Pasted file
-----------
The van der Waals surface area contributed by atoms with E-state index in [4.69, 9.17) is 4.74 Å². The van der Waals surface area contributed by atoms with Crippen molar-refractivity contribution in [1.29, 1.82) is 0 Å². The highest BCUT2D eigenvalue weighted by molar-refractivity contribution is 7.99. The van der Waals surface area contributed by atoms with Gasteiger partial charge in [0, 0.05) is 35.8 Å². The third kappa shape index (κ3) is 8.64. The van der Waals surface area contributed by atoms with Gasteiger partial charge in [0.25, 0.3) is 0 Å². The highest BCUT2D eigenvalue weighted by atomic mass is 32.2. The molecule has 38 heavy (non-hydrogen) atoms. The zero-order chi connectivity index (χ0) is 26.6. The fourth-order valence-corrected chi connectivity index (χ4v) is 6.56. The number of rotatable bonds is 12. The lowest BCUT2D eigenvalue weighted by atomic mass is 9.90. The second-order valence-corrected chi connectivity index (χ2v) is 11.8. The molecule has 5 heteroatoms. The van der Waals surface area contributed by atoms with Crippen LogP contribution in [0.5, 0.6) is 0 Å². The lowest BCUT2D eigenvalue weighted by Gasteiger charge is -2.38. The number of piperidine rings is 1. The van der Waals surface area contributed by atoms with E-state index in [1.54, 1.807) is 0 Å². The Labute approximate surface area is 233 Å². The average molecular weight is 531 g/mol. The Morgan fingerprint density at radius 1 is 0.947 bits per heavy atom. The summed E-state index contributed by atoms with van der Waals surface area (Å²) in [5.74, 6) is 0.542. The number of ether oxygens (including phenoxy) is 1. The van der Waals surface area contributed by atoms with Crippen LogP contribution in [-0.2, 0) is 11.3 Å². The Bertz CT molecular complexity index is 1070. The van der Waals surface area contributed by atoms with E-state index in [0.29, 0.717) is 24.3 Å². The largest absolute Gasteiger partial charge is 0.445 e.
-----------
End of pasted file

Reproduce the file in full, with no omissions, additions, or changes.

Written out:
The van der Waals surface area contributed by atoms with E-state index in [4.69, 9.17) is 4.74 Å². The van der Waals surface area contributed by atoms with Crippen molar-refractivity contribution in [1.29, 1.82) is 0 Å². The highest BCUT2D eigenvalue weighted by molar-refractivity contribution is 7.99. The van der Waals surface area contributed by atoms with Gasteiger partial charge in [0, 0.05) is 35.8 Å². The third kappa shape index (κ3) is 8.64. The van der Waals surface area contributed by atoms with Gasteiger partial charge in [0.25, 0.3) is 0 Å². The highest BCUT2D eigenvalue weighted by atomic mass is 32.2. The molecule has 38 heavy (non-hydrogen) atoms. The zero-order chi connectivity index (χ0) is 26.6. The fourth-order valence-corrected chi connectivity index (χ4v) is 6.56. The number of rotatable bonds is 12. The lowest BCUT2D eigenvalue weighted by atomic mass is 9.90. The second-order valence-corrected chi connectivity index (χ2v) is 11.8. The molecule has 5 heteroatoms. The van der Waals surface area contributed by atoms with Crippen LogP contribution in [0.5, 0.6) is 0 Å². The lowest BCUT2D eigenvalue weighted by Gasteiger charge is -2.38. The number of piperidine rings is 1. The van der Waals surface area contributed by atoms with E-state index in [1.54, 1.807) is 0 Å². The Labute approximate surface area is 233 Å². The average molecular weight is 531 g/mol. The Morgan fingerprint density at radius 1 is 0.947 bits per heavy atom. The summed E-state index contributed by atoms with van der Waals surface area (Å²) in [5.74, 6) is 0.542. The number of ether oxygens (including phenoxy) is 1. The van der Waals surface area contributed by atoms with Crippen LogP contribution in [-0.2, 0) is 11.3 Å². The Bertz CT molecular complexity index is 1070. The van der Waals surface area contributed by atoms with E-state index in [0.29, 0.717) is 24.3 Å². The largest absolute Gasteiger partial charge is 0.445 e.